The mark of a better video game, for me, is that it lingers in my mind. I think about it after I'm done playing with it. It adds something enriching to my life, to my mental catalogue of experiences. The bad games don't stick with me. I mostly forget them. I don't think about them. It's curious then, that just two days after finishing Rayman Legends, I feel as if I've forgotten most of it.
It's curious to me, because I'm sure I enjoyed Rayman Legends a lot.
I know I liked it a lot.
I zipped through the game. It's a side-scroller, and it's made for that kind of thing.
It's meant to be played smoothly, to have its hero flow from screen-left to screen-right without a hitch in his or her step. To play the game well, you glide through it, which is not to say that Rayman Legends is a breeze. It can be tough, but failure and death—the fall into a bottomless pit or the abrupt collision with a spiky barricade—is just a finger-snap away from a restart at a nearby checkpoint. At worst, the record will skip as you struggle and then, just as quickly, you get through it and play on.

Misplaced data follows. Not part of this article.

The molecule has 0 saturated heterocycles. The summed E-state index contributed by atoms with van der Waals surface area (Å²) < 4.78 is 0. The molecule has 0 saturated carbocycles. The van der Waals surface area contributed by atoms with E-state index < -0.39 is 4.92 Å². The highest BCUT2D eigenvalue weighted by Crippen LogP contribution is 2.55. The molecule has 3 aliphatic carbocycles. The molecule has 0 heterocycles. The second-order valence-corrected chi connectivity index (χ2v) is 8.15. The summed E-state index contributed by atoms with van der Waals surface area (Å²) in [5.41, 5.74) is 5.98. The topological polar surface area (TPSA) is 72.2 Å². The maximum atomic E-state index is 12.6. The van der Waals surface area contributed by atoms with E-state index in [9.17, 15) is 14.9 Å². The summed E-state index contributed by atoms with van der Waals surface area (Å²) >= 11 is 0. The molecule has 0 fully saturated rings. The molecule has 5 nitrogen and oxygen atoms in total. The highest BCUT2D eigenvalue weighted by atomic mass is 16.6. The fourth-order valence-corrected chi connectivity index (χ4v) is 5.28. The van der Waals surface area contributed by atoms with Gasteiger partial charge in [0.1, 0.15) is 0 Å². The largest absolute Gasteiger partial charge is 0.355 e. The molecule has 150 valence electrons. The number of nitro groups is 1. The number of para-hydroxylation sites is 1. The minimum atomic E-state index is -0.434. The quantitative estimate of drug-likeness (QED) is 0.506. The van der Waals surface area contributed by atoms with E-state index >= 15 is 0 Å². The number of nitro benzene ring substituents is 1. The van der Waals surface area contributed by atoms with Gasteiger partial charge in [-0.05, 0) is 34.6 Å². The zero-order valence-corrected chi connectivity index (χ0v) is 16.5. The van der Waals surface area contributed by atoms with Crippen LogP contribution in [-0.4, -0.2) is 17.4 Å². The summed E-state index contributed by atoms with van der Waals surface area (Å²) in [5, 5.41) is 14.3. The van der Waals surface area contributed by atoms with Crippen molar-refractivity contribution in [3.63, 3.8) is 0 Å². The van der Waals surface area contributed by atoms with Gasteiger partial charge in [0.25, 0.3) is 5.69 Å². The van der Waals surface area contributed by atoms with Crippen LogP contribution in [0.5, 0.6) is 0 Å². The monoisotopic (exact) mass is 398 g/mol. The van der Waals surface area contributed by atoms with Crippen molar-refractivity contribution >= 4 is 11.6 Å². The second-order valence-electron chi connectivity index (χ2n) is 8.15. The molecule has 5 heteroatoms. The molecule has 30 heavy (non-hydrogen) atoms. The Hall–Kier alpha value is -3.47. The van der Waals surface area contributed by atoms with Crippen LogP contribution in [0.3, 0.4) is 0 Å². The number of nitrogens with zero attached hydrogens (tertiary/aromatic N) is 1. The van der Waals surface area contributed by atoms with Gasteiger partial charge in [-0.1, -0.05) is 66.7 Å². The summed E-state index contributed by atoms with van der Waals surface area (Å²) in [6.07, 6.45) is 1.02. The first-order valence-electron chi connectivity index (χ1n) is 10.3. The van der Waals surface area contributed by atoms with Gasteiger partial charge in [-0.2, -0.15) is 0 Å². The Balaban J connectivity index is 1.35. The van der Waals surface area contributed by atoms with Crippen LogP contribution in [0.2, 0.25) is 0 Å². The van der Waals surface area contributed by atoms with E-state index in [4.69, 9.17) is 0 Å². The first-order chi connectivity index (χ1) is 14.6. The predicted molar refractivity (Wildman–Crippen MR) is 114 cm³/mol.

What's the right metaphor for this game that plays so sweetly but doesn't linger long?
Maybe cotton candy, though its more substantial than that. Maybe it's a good song heard on the radio, though it requires some effort of its audience. It's not really a cartoon, though it looks like a beautifully painted one.
Let's call it a dream.
And let's agree that sometimes we don't remember the ones we wake up from. We just remembered that we enjoyed the dream quite a bit. That dream even made us feel, at times, like we were flying. Yes, that's it.
To snap out of all this dreamy talk for a spell, here are the waking details worth knowing:
The game is a successor to 2011's acclaimed Rayman Origins and brings back some 30 or so levels from that game, remixed and offered as an unlockable side dish. The main offering is a few dozen all-new levels of increasing challenge.